Property Ombudsman Central Housing Group

Agents breaking ‘No DSS’ listings rule will face sanctions, warns Zoopla

The debate over rental properties listed on portals with ‘No DSS’ statements has reignited over the weekend.

This follows a BBC investigation into the issue; this was aimed primarily at landlord-only websites such as SpareRoom and OpenRent, where the probe found as many as 80 per cent of listings carrying some form of overt anti-benefits statement.

However, the BBC also found that there were some ‘No DSS’ statements on properties listed on Rightmove and Zoopla – although far, far fewer than on the landlord sites.
Of 335,000 rental listings analysed by the BBC on Zoopla and Rightmove, fewer than one per cent – 3,350 – contained anti-benefit comments. It is possible that some of these may contravene a court ruling in the summer which determined that blanket bans on benefit claimants contravened the 2010 Equality Act.

Now Zoopla has responded to this, issuing a statement to Letting Agent Today over the weekend. It says: “Zoopla was proud to work closely with Shelter on this issue, becoming the first portal to ban ‘No DSS’ and similar language in listings and inspiring the wider industry to follow our lead.

“While we are happy that the BBC’s research showed over 99 per cent of our listings are compliant we recognise even one listing with discriminatory wording is too much. We are constantly updating our systems to ensure any attempts by agents to circumvent our rules are caught and, while we have made strong progress on this, the process is ongoing.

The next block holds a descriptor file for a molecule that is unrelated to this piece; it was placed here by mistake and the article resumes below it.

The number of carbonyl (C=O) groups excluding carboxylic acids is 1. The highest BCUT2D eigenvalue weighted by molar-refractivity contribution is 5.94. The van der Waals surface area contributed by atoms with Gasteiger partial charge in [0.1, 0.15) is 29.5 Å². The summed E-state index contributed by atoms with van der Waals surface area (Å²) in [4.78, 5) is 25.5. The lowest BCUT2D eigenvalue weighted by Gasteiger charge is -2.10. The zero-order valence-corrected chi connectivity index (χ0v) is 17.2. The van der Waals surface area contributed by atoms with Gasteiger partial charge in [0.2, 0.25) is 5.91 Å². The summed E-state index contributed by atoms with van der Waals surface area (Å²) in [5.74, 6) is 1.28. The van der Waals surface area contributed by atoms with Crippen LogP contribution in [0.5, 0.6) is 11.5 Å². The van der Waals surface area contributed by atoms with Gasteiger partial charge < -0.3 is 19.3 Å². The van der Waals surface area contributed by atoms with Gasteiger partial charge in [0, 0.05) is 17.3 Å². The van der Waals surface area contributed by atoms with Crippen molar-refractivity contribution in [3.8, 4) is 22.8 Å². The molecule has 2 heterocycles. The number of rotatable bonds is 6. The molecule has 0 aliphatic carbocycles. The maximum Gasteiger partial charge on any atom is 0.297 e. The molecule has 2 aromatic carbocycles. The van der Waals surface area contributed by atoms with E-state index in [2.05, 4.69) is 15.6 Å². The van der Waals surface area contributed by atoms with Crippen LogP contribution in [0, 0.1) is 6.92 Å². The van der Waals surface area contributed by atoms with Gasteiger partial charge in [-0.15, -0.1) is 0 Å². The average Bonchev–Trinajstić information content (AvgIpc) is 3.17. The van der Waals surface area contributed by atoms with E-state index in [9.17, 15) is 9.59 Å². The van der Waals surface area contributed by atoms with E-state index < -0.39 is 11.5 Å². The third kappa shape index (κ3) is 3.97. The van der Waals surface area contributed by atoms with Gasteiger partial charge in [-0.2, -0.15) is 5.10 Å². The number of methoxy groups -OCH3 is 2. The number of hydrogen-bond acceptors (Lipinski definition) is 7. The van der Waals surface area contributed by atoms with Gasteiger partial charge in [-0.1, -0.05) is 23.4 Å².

“Any agent we do find attempting to breach our rules on this can face a variety of sanctions including the removal of their ability to list properties on our site.”

The BBC analysed 59,000 lettings listings on SpareRoom and OpenRent.

“Both platforms currently offer landlords a tick-box option to exclude people on benefits, although SpareRoom plans to remove the option” says the corporation.

OpenRent founder Adam Hyslop told the corporation: “We know that access to suitable properties for benefit claimants is a real and painful problem, and we want to solve the root causes of these issues.

“We’ve raised these issues in Parliament and with industry lobby groups and are working hard to address the root causes – as well as trying to combat prejudice by educating OpenRent users.

“OpenRent does not ban any group of tenants, and in the past year we have let over 25,000 properties where applications from benefit claimants were explicitly welcomed by the landlord.”

And SpareRoom director Matt Hutchinson says: “After the July ruling we changed the way SpareRoom works, so landlords can only list rooms as unavailable to benefit claimants if their mortgage or insurance specifically forbid it. However, we’ve seen far more rooms still being listed as unavailable than the small number we expected.

“The reality is that there are almost no buy to let mortgages left with those clauses in them, so we’re currently in the process of removing the option to list as unavailable to benefit claimants completely.”

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